EINSTEIN: A LIFE IN SCIENCE is aptly named. On the one hand, it is a reasonably good account of Einstein’s life; on the other, it is an excellent introduction to his scientific work. As a biography, EINSTEIN succeeds best when discussing his professional advancement, for it gives full descriptions of how Einstein acquired his positions at Zurich, Berlin, and Princeton and the politics which he encountered in all these situations. It is less successful, though, as a personal biography and offers few new insights into his marriages or his relationship with his children.

These shortcomings are more than compensated for by the book’s splendid discussion of Einstein’s work in theoretical physics. Gribbin (who wrote the scientific chapters) goes into considerable depth while remaining accessible to the lay reader. There is a fine description of how Einstein derived the special and general theories of relativity. Moreover, Gribbin delves into Einstein’s early papers on molecular motion and his contribution to quantum theory, a branch of theoretical physics which he eventually rejected. These are challenging but rewarding chapters which effectively convey the impact of Einstein’s ideas.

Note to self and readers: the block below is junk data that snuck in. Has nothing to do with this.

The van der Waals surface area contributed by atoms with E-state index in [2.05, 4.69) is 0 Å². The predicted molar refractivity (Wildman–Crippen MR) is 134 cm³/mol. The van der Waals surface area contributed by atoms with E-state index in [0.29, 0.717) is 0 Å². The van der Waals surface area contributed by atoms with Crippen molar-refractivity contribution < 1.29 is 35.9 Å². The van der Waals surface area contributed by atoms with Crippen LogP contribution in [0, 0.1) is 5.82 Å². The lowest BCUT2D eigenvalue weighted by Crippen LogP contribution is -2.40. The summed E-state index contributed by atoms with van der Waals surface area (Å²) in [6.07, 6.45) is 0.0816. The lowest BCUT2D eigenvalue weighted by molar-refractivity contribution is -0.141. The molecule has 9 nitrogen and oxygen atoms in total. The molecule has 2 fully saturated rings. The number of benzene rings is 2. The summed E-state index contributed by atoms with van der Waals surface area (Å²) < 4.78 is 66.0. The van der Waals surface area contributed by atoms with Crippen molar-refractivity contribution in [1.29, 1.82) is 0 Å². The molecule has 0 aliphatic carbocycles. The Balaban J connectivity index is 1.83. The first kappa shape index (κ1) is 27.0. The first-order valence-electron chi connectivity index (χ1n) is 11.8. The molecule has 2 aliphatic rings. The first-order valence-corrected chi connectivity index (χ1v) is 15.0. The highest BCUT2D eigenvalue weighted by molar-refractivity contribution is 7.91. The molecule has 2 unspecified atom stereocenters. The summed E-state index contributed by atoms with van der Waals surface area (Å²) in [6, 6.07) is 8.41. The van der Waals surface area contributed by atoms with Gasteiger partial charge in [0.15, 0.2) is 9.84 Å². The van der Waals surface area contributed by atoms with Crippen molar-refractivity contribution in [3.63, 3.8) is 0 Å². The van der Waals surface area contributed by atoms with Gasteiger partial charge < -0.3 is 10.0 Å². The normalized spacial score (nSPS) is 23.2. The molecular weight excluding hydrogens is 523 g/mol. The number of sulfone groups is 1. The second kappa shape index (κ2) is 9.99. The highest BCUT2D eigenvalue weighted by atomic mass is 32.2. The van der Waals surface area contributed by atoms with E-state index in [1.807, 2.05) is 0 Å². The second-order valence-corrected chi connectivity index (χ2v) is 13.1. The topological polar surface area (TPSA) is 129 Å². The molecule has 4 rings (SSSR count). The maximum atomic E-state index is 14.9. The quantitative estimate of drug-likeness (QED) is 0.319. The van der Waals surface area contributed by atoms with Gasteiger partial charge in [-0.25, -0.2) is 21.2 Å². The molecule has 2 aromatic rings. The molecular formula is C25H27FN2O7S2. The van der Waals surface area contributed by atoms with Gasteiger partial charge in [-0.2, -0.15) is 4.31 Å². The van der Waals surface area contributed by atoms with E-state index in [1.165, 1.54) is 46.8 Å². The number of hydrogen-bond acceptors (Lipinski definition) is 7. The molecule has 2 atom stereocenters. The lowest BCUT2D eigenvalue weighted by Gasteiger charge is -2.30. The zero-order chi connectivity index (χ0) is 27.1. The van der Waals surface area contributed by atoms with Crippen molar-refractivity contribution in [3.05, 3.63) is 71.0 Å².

The picture which emerges is of a great theoretical physicist who solved problems mainly by thinking about things from new perspectives. Einstein was no great experimenter; confirmation of his theories had to come from other scientists. Nor was he a great statesman; his forays into pacificism or the Zionist cause had an amateurish air about them. White and Gribbin, then, were right in focusing on Einstein’s scientific life and in emphasizing the unique contributions Einstein made to humans’ understanding of the universe around them.